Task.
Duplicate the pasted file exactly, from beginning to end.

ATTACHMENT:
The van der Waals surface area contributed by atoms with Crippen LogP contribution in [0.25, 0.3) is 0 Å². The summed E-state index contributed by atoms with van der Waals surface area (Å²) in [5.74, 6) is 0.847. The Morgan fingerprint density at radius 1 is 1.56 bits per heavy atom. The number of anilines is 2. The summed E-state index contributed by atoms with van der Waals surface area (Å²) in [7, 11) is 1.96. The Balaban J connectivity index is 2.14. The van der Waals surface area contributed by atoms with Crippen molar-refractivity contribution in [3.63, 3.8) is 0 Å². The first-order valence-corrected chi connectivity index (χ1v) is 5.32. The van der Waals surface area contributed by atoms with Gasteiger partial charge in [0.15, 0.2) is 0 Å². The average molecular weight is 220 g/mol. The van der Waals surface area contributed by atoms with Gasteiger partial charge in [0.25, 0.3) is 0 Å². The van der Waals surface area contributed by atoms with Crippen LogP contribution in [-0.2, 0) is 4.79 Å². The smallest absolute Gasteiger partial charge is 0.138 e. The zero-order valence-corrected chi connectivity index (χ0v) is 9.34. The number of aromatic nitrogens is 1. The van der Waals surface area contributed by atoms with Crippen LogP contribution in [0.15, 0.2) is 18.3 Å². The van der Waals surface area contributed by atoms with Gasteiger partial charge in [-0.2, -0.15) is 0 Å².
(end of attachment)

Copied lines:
The van der Waals surface area contributed by atoms with Crippen LogP contribution in [0.25, 0.3) is 0 Å². The summed E-state index contributed by atoms with van der Waals surface area (Å²) in [5.74, 6) is 0.847. The Morgan fingerprint density at radius 1 is 1.56 bits per heavy atom. The number of anilines is 2. The summed E-state index contributed by atoms with van der Waals surface area (Å²) in [7, 11) is 1.96. The Balaban J connectivity index is 2.14. The van der Waals surface area contributed by atoms with Crippen molar-refractivity contribution in [3.63, 3.8) is 0 Å². The first-order valence-corrected chi connectivity index (χ1v) is 5.32. The van der Waals surface area contributed by atoms with Gasteiger partial charge in [0.15, 0.2) is 0 Å². The average molecular weight is 220 g/mol. The van der Waals surface area contributed by atoms with Gasteiger partial charge in [0.25, 0.3) is 0 Å². The van der Waals surface area contributed by atoms with Crippen LogP contribution in [-0.2, 0) is 4.79 Å². The smallest absolute Gasteiger partial charge is 0.138 e. The zero-order valence-corrected chi connectivity index (χ0v) is 9.34. The number of aromatic nitrogens is 1. The van der Waals surface area contributed by atoms with Crippen LogP contribution in [0.15, 0.2) is 18.3 Å². The van der Waals surface area contributed by atoms with Gasteiger partial charge in [-0.2, -0.15) is 0 Å².